Causes, Dangers and Prevention of Water Pollution
Causes of Water Pollution
Sewage and water waste – Domestic households, industrial and agricultural practices produce wastewater that can cause pollution of many lakes and rivers
Marine Dumping – Dumping of litter in the sea can cause huge problems. Litter items such as 6-pack ring packaging can get caught in marine animals and may result in death.
Industrial waste – Industry is a huge source of water pollution, it produces pollutants that are extremely harmful to people and the environment.
Radioactive waste – Nuclear waste is produced from industrial, medical and scientific processes that use radioactive material. Nuclear waste can have detrimental effects on marine habitats
Oil pollution – Oceans are polluted by oil on a daily basis from oil spills, routine shipping, run-offs and dumping.
Atmospheric deposition – Atmospheric deposition is the pollution of water caused by air pollution.
Global warming – An increase in water temperature can result in the death of many aquatic organisms and disrupt many marine habitats.
Eutrophication – Eutrophication is when the environment becomes enriched with nutrients. This can be a problem in marine habitats such as lakes as it can cause algal blooms.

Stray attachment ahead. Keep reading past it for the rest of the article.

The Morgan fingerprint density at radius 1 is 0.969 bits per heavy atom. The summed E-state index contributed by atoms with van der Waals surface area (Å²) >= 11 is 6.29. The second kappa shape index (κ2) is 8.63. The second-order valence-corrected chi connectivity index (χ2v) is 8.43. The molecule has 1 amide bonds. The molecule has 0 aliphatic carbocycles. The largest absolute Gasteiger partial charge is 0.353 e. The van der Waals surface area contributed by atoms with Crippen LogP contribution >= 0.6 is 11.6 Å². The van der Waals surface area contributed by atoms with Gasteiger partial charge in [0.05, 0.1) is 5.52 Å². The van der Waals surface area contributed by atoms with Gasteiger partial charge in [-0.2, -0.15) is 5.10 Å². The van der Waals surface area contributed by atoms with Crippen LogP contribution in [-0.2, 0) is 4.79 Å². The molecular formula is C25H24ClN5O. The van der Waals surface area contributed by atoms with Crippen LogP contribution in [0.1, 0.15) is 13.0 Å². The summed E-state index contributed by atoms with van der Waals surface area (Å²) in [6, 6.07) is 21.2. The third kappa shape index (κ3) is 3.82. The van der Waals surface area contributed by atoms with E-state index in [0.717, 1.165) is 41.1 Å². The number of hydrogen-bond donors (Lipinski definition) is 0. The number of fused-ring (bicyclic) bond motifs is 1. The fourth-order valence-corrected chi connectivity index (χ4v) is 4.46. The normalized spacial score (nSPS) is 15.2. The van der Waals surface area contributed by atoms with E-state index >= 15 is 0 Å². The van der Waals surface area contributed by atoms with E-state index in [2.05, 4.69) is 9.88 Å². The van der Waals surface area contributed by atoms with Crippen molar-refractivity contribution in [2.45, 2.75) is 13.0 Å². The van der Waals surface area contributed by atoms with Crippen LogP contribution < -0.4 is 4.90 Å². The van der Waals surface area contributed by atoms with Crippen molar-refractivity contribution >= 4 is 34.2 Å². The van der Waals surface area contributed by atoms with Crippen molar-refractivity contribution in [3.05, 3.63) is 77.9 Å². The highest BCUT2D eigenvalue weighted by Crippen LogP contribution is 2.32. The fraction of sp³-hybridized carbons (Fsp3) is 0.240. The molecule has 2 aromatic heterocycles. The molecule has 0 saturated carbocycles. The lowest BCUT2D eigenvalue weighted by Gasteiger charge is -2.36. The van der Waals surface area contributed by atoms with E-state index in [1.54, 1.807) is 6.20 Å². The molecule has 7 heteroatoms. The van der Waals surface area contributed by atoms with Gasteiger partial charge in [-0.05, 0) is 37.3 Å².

Dangers of Water Pollution
All types of water pollution are harmful to humans and animals. Water pollution might not damage our health right away but can be harmful after a long of exposure.Heavy metals from industrial purposes can gather in nearby lakes and rivers. These are toxic to marine life such as fish and to humans who eat them.
Industrial waste contains toxic compounds that damage the health of water animals. Some of the compounds in industrial waste may only have a mild effect but some can be fatal.
Organic nutrients cause an increase in algae and deplete oxygen from the water column. This causes the suffocation of fish.
Sulphate particles from acid rain can harm the health of marine life in the rivers and lakes.
Prevention of Water Pollution
Save water by turning off the tap when water is not needed. This helps prevent water shortages and reduces the amount of contaminated water that needs treatment.
Be careful about what you throw down your sink or toilet.
Use environmentally household products, such as washing powder, household cleaning agents and toiletries.
By having more plants in your garden you are preventing contaminated water from running off into nearby water sources.
Don’t throw litter into rivers, lakes or oceans.